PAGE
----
Comedians, Music Box Theatre, New York City, 1976.
Streamers, New York Shakespeare Festival, Mitzi E. Newhouse Theatre, New York City, 1976.
The Gin Game, Long Wharf Theatre, New Haven, CT, then John Golden Theatre, New York City, both 1977, later Lyric Theatre, London, 1979.
Drinks before Dinner, New York Shakespeare Festival, Public Theatre, New York City, 1978.
Who's Afraid of Virginia Woolf?, Long Wharf Theatre, 1980.
Lunch Hour, Ethel Barrymore Theatre, New York City, 1980.
Fools, Eugene O'Neill Theatre, 1981.
The Real Thing, Plymouth Theatre, 1984.
Hurlyburly, Goodman Theatre, Chicago, IL, then Promenade Theatre, New York City, later Ethel Barrymore Theatre, all 1984.
Social Security, Ethel Barrymore Theatre, 1986.
Standup Shakespeare, Theatre 890, New York City, 1987.
Waiting for Godot, Mitzi E. Newhouse Theatre, 1988.
Elliot Loves, Goodman Theatre, then Promenade Theatre, both 1990.
Death and the Maiden, Brooks Atkinson Theatre, New York City, 1992.
James Naughton: Street of Dreams, Promenade Theatre, 1999.
The Seagull, Delacorte Theatre, New York Shakespeare Festival, 2001.
Spamalot (also known as Monty Python's "Spamalot"), Chicago, IL, 2004–2005, then Shubert Theatre, 2005.
Also directed The Importance of Being Earnest, Vancouver, British Columbia, Canada.
(With Hume Cronyn), The Gin Game, Long Wharf Theatre, New Haven, CT, then John Golden Theatre, New York City, both 1977, later Lyric Theatre, London, 1979.
(With Lewis Allen, Irwin Meyer, and Stephen R. Friedman) Annie, Alvin Theatre, New York City, 1977.
(With Allen) Billy Bishop Goes to War, Theatre de Lys, then Morosco Theatre, both New York City, 1980.
(With Emanuel Azenberg) Grownups, Lyceum Theatre, New York City, 1981.
(With Azenberg) Whoopi Goldberg, Lyceum Theatre, 1984.
Word of Mouth, Promenade Theatre, New York City, 1995.
James Naughton: Street of Dreams, Promenade Theatre, 1999.
The Play What I Wrote, Lyceum Theatre, 2003.
Whoppi (solo), Lyceum Theatre, 2004.
Stage Production Supervisor:
Whoopi Goldberg, Lyceum Theatre, 1984.
Director, Barefoot in the Park, U.S. cities, 1964.
Director, The Prisoner of Second Avenue, U.S. cities, 1972–73.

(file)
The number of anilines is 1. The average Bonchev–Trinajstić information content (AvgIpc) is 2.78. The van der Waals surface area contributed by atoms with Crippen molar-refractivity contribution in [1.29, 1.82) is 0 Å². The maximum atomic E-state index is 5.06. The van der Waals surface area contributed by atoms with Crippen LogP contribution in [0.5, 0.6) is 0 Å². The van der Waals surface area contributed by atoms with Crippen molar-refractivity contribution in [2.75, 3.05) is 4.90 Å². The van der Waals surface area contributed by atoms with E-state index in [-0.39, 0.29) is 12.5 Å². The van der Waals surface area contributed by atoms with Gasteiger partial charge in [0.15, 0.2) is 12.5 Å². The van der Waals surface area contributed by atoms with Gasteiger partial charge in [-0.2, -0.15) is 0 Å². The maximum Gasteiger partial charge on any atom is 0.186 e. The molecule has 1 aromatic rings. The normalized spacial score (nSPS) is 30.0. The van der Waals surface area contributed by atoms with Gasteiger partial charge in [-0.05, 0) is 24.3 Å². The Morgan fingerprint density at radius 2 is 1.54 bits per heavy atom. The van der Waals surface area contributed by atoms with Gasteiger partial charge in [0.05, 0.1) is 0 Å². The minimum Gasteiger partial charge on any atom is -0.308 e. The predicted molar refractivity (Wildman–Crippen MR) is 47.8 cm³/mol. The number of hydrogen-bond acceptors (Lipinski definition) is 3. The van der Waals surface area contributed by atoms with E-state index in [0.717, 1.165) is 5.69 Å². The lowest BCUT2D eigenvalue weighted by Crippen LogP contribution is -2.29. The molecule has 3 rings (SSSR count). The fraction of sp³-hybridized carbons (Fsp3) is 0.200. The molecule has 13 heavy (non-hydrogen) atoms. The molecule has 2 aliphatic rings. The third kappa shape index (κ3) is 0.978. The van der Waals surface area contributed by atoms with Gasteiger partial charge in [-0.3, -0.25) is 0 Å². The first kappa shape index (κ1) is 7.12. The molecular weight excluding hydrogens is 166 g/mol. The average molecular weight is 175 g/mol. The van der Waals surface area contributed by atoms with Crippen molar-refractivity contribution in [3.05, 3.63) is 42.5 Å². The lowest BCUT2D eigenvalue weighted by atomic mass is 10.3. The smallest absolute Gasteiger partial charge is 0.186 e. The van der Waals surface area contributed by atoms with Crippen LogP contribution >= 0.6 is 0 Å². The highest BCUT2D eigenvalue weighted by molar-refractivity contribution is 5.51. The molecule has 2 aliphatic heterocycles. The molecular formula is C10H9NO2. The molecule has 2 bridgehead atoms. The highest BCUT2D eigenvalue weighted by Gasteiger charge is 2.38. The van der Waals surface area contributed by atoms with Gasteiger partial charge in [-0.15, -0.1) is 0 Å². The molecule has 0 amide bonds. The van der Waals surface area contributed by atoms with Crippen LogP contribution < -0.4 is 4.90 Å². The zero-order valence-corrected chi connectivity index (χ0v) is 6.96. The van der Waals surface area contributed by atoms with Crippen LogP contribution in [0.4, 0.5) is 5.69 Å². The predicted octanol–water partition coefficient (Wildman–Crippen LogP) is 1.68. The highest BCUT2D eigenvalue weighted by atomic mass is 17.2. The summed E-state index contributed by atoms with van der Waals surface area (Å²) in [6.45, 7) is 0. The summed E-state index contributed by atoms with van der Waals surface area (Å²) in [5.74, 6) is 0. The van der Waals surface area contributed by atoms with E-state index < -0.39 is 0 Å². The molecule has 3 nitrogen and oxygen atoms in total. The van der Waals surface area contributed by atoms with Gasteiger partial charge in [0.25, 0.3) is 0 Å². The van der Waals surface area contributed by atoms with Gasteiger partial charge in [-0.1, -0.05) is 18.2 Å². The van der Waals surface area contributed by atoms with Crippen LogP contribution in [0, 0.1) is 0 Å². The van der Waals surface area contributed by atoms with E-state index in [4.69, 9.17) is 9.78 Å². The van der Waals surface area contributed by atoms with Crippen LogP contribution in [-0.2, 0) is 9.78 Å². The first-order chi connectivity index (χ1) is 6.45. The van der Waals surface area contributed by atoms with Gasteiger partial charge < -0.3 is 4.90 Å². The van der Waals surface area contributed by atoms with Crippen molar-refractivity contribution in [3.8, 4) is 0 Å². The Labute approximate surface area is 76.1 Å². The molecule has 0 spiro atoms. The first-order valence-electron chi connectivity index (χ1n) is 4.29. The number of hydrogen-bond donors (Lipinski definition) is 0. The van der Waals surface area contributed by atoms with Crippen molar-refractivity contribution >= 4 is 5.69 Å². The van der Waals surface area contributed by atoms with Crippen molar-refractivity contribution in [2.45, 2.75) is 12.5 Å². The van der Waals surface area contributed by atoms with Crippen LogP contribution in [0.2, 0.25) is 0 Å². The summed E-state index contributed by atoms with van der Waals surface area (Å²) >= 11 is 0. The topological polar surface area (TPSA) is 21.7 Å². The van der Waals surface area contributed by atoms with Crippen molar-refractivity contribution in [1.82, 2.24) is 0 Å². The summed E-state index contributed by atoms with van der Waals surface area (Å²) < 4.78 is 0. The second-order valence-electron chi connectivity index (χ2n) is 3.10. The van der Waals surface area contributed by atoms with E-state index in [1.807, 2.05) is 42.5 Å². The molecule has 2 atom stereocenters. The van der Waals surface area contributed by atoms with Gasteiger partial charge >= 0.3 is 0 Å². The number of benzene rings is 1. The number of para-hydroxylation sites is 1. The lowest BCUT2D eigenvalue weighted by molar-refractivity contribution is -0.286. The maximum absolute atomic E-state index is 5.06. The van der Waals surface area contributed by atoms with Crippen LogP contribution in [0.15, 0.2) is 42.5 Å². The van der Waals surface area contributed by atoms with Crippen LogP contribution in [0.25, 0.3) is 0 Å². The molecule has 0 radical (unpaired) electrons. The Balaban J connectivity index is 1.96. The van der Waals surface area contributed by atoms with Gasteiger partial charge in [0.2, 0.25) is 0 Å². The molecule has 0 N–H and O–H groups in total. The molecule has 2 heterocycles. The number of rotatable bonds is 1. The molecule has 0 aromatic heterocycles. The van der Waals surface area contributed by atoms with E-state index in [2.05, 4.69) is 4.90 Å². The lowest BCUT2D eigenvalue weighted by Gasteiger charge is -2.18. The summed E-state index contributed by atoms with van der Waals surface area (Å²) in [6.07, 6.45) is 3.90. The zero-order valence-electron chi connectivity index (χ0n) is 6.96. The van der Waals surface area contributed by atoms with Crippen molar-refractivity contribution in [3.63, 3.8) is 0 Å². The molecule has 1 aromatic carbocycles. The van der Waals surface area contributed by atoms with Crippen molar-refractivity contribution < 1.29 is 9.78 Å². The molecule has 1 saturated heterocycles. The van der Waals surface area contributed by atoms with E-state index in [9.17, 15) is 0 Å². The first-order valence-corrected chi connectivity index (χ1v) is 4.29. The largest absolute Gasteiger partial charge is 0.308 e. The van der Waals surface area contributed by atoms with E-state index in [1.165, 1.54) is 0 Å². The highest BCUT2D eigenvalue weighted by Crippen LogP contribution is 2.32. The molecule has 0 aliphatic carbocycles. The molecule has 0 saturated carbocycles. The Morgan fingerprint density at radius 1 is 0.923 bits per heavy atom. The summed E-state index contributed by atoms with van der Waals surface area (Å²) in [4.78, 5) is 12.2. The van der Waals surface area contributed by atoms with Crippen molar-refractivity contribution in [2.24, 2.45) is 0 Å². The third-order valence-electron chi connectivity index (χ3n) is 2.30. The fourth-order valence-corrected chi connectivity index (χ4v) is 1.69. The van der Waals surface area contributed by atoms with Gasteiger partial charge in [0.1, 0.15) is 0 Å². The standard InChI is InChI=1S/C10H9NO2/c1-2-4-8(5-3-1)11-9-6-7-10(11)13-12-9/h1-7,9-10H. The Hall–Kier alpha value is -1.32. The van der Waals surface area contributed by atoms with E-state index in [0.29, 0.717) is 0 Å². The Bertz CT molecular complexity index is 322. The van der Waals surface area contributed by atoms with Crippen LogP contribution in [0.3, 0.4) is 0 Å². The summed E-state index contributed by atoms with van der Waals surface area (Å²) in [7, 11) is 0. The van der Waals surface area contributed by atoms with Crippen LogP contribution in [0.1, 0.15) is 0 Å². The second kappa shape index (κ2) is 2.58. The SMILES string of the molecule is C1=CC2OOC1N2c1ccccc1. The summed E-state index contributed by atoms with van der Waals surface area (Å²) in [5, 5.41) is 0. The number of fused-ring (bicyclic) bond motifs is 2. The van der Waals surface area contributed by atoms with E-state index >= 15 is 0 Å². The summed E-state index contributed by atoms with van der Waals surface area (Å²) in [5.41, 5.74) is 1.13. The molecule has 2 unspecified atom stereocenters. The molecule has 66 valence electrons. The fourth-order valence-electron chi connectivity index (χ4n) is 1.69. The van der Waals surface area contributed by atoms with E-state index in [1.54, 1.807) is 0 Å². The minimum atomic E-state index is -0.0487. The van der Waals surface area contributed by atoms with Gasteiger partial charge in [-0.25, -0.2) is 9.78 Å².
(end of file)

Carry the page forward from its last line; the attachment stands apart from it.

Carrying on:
Director and (with Hume Cronyn) producer, The Gin Game, U.S. cities, 1978.
(With others) Producer, Annie, U.S. and Canadian cities, 1978–81.
(Broadway debut) An Evening with Mike Nichols and Elaine May, John Golden Theatre, 1960.
Howard Miller, A Matter of Position, Walnut Street Theatre, Philadelphia, PA, 1962.
George, Who's Afraid of Virginia Woolf?, Long Wharf Theatre, New Haven, CT, 1980.
Jack, The Designated Mourner, National Theatre, London, 1996.
Made stage debut with Playwrights Theatre Club, Chicago, IL; appeared in Saint Joan, Vancouver, British Columbia, Canada.
Director, Who's Afraid of Virginia Woolf?, Warner Bros., 1966.
Director and producer, The Graduate, Embassy, 1967.
Director, Catch–22, Filmways, 1970.
Director and producer, Carnal Knowledge, Avco–Embassy, 1971.
Director, The Day of the Dolphin, Avco–Embassy, 1973.
Director and (with Don Devlin) producer, The Fortune (also known as Spite and Malice), Columbia, 1975.
Director, Gilda Live, Warner Bros., 1980.
Director and (with Michael Hausman) producer, Silkwood, Twentieth Century–Fox, 1983.
Director and (with Robert Greenhut) producer, Heartburn, Paramount, 1986.
Executive producer, The Longshot, Orion, 1986.
Director, Biloxi Blues (also known as Neil Simon's "Biloxi Blues"), Universal, 1988.
Director, Working Girl, Twentieth Century–Fox, 1988.
Director and (with John Calley) producer, Postcards from the Edge, Columbia, 1990.
Director and (with Scott Rudin) producer, Regarding Henry, Paramount, 1991.
(With Calley and Ismail Merchant) Producer, The Remains of the Day, Columbia, 1993.
Director, Wolf, Columbia, 1994.
Director and producer, The Birdcage (also known as Birds of a Feather and La cage aux folles), Metro–Goldwyn–Mayer/United Artists, 1996.
Director and producer, Primary Colors (also known as Perfect Couple and Mit aller Macht), Universal, 1997.
Producer, The Designated Mourner, First Look Pictures, 1997.
Director and producer, What Planet Are You From?, Sony Pictures Entertainment, 2000.
Producer and director, Closer, Sony Pictures Entertainment, 2004.
Also worked on Bonnie and Clyde.
A man, Bach to Bach, 1967.
Jack, The Designated Mourner, 1997.
Protestor, Instant Dread, 1998.
Television Work; Series:
(With Aaron Spelling and Leonard Goldberg) Executive producer, Family, ABC, 1976–80.
Television Work; Miniseries:
Executive producer and director, Angels in America, HBO, 2003.
Television Work; Movies: